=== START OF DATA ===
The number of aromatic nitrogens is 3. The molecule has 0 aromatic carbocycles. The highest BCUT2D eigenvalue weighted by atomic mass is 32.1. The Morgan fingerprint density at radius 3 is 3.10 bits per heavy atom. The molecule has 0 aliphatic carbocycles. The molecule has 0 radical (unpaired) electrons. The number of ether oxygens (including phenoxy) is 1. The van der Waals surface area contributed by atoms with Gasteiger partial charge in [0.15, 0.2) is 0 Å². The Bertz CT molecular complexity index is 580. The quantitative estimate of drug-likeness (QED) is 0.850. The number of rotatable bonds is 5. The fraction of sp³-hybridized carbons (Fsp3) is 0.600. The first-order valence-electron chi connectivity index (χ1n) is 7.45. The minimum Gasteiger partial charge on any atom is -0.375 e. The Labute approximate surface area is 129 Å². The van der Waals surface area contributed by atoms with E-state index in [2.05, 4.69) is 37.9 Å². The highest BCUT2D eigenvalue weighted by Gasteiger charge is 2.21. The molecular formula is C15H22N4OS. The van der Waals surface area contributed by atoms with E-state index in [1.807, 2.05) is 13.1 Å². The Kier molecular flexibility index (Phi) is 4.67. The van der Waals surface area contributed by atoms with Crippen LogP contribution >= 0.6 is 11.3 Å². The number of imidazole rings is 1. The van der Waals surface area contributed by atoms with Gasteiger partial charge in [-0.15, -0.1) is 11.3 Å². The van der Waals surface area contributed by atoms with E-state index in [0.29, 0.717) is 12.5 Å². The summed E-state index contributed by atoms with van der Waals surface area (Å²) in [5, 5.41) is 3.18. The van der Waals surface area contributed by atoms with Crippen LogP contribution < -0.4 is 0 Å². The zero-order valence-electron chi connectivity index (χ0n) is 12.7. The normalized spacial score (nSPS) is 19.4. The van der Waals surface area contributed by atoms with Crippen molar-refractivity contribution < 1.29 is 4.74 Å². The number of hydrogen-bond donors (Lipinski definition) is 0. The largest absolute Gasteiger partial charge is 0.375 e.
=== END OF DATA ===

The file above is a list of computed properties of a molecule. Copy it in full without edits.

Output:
The number of aromatic nitrogens is 3. The molecule has 0 aromatic carbocycles. The highest BCUT2D eigenvalue weighted by atomic mass is 32.1. The Morgan fingerprint density at radius 3 is 3.10 bits per heavy atom. The molecule has 0 aliphatic carbocycles. The molecule has 0 radical (unpaired) electrons. The number of ether oxygens (including phenoxy) is 1. The van der Waals surface area contributed by atoms with Gasteiger partial charge in [0.15, 0.2) is 0 Å². The Bertz CT molecular complexity index is 580. The quantitative estimate of drug-likeness (QED) is 0.850. The number of rotatable bonds is 5. The fraction of sp³-hybridized carbons (Fsp3) is 0.600. The first-order valence-electron chi connectivity index (χ1n) is 7.45. The minimum Gasteiger partial charge on any atom is -0.375 e. The Labute approximate surface area is 129 Å². The van der Waals surface area contributed by atoms with E-state index in [2.05, 4.69) is 37.9 Å². The highest BCUT2D eigenvalue weighted by Gasteiger charge is 2.21. The molecular formula is C15H22N4OS. The van der Waals surface area contributed by atoms with E-state index in [1.807, 2.05) is 13.1 Å². The Kier molecular flexibility index (Phi) is 4.67. The van der Waals surface area contributed by atoms with Crippen LogP contribution >= 0.6 is 11.3 Å². The number of imidazole rings is 1. The van der Waals surface area contributed by atoms with Gasteiger partial charge in [-0.15, -0.1) is 11.3 Å². The van der Waals surface area contributed by atoms with E-state index in [0.29, 0.717) is 12.5 Å². The summed E-state index contributed by atoms with van der Waals surface area (Å²) in [5, 5.41) is 3.18. The van der Waals surface area contributed by atoms with Crippen LogP contribution < -0.4 is 0 Å². The zero-order valence-electron chi connectivity index (χ0n) is 12.7. The normalized spacial score (nSPS) is 19.4. The van der Waals surface area contributed by atoms with Crippen molar-refractivity contribution < 1.29 is 4.74 Å². The number of hydrogen-bond donors (Lipinski definition) is 0. The largest absolute Gasteiger partial charge is 0.375 e.